From what I can tell, the Conservative party is only listening to the major labels and studios, and not Canadian creators or audiences. This means that they are being told to abolish the private copying regime which the major labels asked for in the first place (they didn’t seem to understand what it meant). Instead of levies they want to rely almost entirely on digital locks on content and devices, and lawsuits against “enablers” (IE: providers of multi-purpose technology, unlocked or otherwise owner controlled technology, and communications services).
With this understanding we should recognize the call from the Conservatives to abolish the private copying regime has the opposite intent than the Green Party. Where the Green Party wants to have truly private activities be carved out of copyright, the Conservative party want copyright law to encourage all technology to be locked down such that it is some third party and not the owner that is able to control it.
So where do the parties come as far as being close to what I consider to be fair?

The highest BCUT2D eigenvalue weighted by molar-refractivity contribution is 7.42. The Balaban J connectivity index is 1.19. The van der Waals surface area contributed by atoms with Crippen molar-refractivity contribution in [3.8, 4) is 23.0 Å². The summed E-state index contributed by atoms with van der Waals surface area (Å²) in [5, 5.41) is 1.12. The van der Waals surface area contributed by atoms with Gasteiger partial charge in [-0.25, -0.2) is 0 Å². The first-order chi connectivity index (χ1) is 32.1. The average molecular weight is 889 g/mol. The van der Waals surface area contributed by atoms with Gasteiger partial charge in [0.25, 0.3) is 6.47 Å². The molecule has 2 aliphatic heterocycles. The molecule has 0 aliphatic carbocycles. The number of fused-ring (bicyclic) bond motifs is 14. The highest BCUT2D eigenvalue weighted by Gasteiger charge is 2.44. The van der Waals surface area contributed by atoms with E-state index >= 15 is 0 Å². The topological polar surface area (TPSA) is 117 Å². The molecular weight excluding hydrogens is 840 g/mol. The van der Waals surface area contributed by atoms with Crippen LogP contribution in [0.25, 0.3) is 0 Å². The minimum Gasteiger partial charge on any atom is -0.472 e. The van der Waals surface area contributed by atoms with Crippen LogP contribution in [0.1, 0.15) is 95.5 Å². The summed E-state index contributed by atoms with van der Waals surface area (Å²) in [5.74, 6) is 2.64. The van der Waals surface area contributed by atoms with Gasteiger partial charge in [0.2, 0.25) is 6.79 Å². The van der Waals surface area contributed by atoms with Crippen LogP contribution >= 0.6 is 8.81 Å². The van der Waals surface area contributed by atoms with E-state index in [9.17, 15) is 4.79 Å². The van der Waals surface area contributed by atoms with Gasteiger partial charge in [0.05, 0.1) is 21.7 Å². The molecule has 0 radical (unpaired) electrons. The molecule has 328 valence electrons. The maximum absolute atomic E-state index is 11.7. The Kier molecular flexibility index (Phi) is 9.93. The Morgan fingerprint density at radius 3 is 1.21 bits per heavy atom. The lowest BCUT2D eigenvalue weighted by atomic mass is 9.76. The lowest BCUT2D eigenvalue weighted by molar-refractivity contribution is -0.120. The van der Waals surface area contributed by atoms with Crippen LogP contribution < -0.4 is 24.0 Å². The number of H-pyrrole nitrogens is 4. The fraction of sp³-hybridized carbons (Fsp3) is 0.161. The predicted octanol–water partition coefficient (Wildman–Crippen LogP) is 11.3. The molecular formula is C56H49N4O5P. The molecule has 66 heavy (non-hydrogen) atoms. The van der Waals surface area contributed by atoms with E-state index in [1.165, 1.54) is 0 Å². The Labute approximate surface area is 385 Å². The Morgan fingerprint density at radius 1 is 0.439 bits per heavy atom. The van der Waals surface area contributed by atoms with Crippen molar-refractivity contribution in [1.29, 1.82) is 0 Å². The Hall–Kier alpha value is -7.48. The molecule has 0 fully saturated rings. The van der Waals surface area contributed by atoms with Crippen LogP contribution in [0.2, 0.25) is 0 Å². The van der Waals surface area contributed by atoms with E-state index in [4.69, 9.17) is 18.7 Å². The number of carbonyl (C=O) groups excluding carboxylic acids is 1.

My understanding of the key players in the Green Party and the NDP suggest to me that they are a tie for first place. It isn’t based on the answers that the NDP offered to the CPCC questions, but my knowledge of Charlie Angus. Neither party has thus far clearly answered what I consider to be the second half of the private copying question.
Next comes the Bloc who recognize that we should be using levies rather than lawsuits for many of these activities, but seems to think that there should be levies for activities which shouldn’t be covered by copyright at all.
In last place is the Conservative Party who wants to focus on locking down our technology, and seems to be opposed to the idea that a living Fair Use combined with compulsory licenses (levies) should be used instead of locks and lawsuits.
I can’t place the Liberals in this list. They seem to be telling us that we should ignore everything they have said in the past, start fresh, and that they would sit down with all of us and have a proper consultation. This makes them a wildcard, and impossible to know if they will somehow become our greatest ally or our greatest threat. It also depends on who gets elected from this party, and what committees they become members of. I know that the Hon. Dan Mcteague, the Liberal incumbent in Pickering – Scarborough East, has spoken on panels along with the major recording and motion picture studios and essentially been acting as part of their lobby.
Russell McOrmond is a self employed consultant, policy coordinator for CLUE: Canada’s Association for Free/Libre and Open Source Software, co-coordinator for Getting Open Source Logic INto Governments (GOSLING), and host for Digital Copyright Canada.